We recorded this over Skype, so sometimes the quality drops out on occasion. We fixed nothing in post, including all the foul language, crosstalk, and feedback.
It’s been a long time since I’ve laughed as much as I did during this session with Nick Disabato. Grab the audio here.
It’s certainly possible to produce a street-legal vehicle that’s capable of flight — both the PAL-V and Terrafugia are both working prototypes. But they’re a far cry from the Zemeckisian dream of shuttling your children through the skies to soccer practice. And what happens when your uncle has a few too many at Christmas dinner and takes off in his flying car? And what about rush hour? No one wants to end up stuck in traffic at a few thousand feet on limited fuel. Without the navigation systems that Boeing described in their initial feasibility study, these vehicles will never be cleared for anyone to use with just a few hours of driver’s ed and a road test — if you want to fly one of them today, you’ll need a pilot’s license.
In which I address the popular notion that consumer technology is as good as science can make it right now.
Privileging face-to-face conversation makes a virtue of proximity and reduces the wide world to a set of hyper-literal possibilities. It’s so obsessed with the real that it’s unrealistic, atavistic, and just silly. There is nothing like talking to somebody IRL, it’s true. There is also nothing like body language or like the feeling of being looked at when you want to be. But when it’s good there’s really nothing like sexting.
I was never trying to evade the subpoena (as I’ve mentioned, the possible consequences are minor). I’ve been much more interested in feeling out the contours of the avatar I use to walk through this space. Users can vanish without a visible trace in a second. I imagine if they switched their account name right before deleting it and registered the old name as a dummy user with the same information, even the state would have a hard time knowing what to ask for. Twitter is unlike flesh space in that a) you can change your name whenever you want and b) there’s an external system that secures each name to a user and respects your nominal choices as soon as you make them. So there is a @destructuremal ostensibly operated by aMalcolm Harris, but from minute to minute it could be anyone. By the time the subpoena goes through, they could be in Indonesia or be a child or a robot or an empty shell of useless data. In Twitter you never need be more than a name, and you can change it whenever you want.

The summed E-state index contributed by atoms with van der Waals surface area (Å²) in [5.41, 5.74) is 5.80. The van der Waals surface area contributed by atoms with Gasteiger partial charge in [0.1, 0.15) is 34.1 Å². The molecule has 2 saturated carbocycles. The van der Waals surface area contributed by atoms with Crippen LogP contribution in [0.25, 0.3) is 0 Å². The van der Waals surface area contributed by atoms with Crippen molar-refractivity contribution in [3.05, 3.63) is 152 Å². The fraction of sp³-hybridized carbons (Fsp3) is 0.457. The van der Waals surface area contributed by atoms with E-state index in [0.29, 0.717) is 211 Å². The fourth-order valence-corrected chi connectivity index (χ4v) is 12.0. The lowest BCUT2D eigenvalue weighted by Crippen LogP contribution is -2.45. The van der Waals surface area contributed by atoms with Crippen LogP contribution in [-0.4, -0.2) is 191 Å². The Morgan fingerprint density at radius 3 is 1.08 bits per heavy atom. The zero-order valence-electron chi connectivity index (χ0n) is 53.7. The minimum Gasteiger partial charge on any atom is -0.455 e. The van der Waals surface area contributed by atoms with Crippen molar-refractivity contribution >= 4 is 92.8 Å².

Amazing story of how the legal system struggles to understand Twitter.
But for all their power, little is known about the demographics of these users (often called "alpha geeks") other than their tendency to adopt new technology before the rest of humanity. Where do they live? What do they look like? How closely do they resemble the users who will follow in their footsteps?
“I would give up my entire professional existence on Twitter for one six-hour period around a bonfire where nobody checked their cell phone and we all just talked about our lives.”—Nick D, on this branch about Jenna Wortham’s piece on the end of the offline world.
Today, eight years since the first signs of Parkinson’s and after months of fiddling, my body is almost free of symptoms. With the stimulator turned off, a Parkinson’s test shows 20 significant impairments. With the stimulator on, it drops to two. Add just a touch of L-dopa and it drops to zero.
Amazing story in Wired about a new surgery for Parkinson’s where doctors implant electrodes in the brain.
For those who aspire to some kind of fame, even Internet fame, Twitter looks like a great in. It is, in many senses, a meritocracy, with the smartest, funniest, or most interesting accounts eventually gaining a large following. But, unsurprisingly, many people were unsatisfied with their tiny feifdoms of followers on the social network. Armed with the early revelation that most users tended to follow back a percentage of those who followed them, these people set out to follow as many people as they could as a way of gaming the system. The process of following, however, was both laborious and excruciatingly boring.